Folks, break-ups happen. But dwelling on the present and the future is the way to move forward.
So, you had the break-up. But now you’ve gone beyond the stages of grief and commiseration. You have left the past behind and you’re on the good wicket of a burgeoning a new relationship. Well, congratulations!
But one of the regular readers of the column, however, drew my attention to a minor irritation that spoils the success or enjoyment of something when he wanted to know about “getting out of shadows of the ex on the present relationship”. Certainly, a relevant question, I thought.
Folks, break-ups happen. These days, you ask a friend how his partner is doing and you learn that the person you’re speaking of is past history! And a new relationship is on its way. But we still often cling to memories about our past relationships.
Dear one, you’ve come this far and dwelling in the past can cause erratic behaviour that prevents you from giving proper commitment of purpose to the current one. The syndrome operates in a similar manner as anger. You don’t want to give in but you can’t hold back. You burn bridges, damage relationships, spoil a good scenario and often make regret your actions. So like anger it needs conscious management or you end up sitting on an indecisive fence of judgments while analysing the past which is holding you back from a proactive present. At stake are happiness and fulfillment. So how does one cope, you ask?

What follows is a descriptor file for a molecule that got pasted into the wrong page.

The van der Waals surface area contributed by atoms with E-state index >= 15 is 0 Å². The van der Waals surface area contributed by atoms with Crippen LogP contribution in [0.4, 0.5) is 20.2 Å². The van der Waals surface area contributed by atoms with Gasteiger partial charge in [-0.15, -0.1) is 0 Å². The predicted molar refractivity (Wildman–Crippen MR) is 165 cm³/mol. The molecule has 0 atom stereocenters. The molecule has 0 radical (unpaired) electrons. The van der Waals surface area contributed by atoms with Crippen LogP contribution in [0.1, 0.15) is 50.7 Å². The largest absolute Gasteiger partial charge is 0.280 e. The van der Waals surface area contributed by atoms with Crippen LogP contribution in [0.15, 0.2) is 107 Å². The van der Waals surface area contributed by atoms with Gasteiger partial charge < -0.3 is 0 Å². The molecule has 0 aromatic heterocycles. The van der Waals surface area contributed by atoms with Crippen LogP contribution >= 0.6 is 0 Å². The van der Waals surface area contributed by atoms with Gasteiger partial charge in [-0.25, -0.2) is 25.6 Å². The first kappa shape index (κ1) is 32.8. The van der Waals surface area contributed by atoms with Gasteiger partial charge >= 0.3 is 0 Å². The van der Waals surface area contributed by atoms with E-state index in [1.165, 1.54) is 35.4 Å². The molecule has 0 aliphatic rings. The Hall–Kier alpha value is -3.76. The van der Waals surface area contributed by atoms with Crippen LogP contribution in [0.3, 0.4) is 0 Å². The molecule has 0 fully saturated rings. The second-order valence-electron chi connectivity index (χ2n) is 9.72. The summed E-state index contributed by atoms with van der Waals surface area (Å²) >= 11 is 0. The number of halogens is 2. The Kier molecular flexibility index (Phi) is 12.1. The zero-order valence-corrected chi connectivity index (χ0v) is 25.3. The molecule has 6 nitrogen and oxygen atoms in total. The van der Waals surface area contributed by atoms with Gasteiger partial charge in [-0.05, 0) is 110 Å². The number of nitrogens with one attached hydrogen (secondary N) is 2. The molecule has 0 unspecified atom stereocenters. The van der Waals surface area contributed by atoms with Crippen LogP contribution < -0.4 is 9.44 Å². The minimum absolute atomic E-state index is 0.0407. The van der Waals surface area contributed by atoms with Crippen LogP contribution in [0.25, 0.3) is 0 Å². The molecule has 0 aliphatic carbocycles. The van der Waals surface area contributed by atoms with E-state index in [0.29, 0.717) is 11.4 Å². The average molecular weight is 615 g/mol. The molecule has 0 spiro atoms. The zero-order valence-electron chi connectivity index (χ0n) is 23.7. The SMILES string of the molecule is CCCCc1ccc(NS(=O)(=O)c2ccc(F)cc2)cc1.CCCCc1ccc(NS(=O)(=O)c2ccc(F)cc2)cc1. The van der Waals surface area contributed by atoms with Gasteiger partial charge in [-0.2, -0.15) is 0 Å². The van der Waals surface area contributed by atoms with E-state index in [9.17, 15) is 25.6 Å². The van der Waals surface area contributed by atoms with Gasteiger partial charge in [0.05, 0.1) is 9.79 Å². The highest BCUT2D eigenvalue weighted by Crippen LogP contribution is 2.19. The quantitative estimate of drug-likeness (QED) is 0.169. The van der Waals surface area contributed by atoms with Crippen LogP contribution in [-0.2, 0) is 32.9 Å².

Counsel your mind that easily broods on what is amiss, rather than what is worthy of positive regard. You are glossing over the unpleasant things of the past that pushed the break up after all. You may think in retrospect that you could have changed something about yourself, but remember you couldn’t have changed your partner. People cannot change through your will because they are separate individuals and you cannot control their minds. Dwell on the present new chance to a new happiness and be grateful. You’ve got a companion now whom you liked enough to move on from a not-so-happy past.
Have realistic expectations. Do not try to change your partner with references and comparisons from your past either vocal or in your mind. They are different people. Take a notebook to write happy experiences of the present and the reason you went into this current relationship. It becomes a guide and reckoner for desirable thought and action. Incisively list the qualities that first attracted you to this partner. Maybe you are taking the person for granted. In the language of ‘Positive Thinking’, you create and enlarge upon all that you want to be grateful for by reaffirming little or big points of appreciation that you notice, or kindnesses rendered.
Dwell on a future that is new and with growth options of positive inputs and try to curb your critical demeanour of judgement based on a past relationship that is pulling you down. Should you remember the last relationship at every little altercation with your partner — your mental comparisons will become destructive to the present and future. Nurture your togetherness with kindness. Don’t look for faults. Count good qualities. Give off positive energy and buoyancy and surely you will get love in large measures in return.
The writer is a columnist, designer and brand consultant. Mail her at firstname.lastname@example.org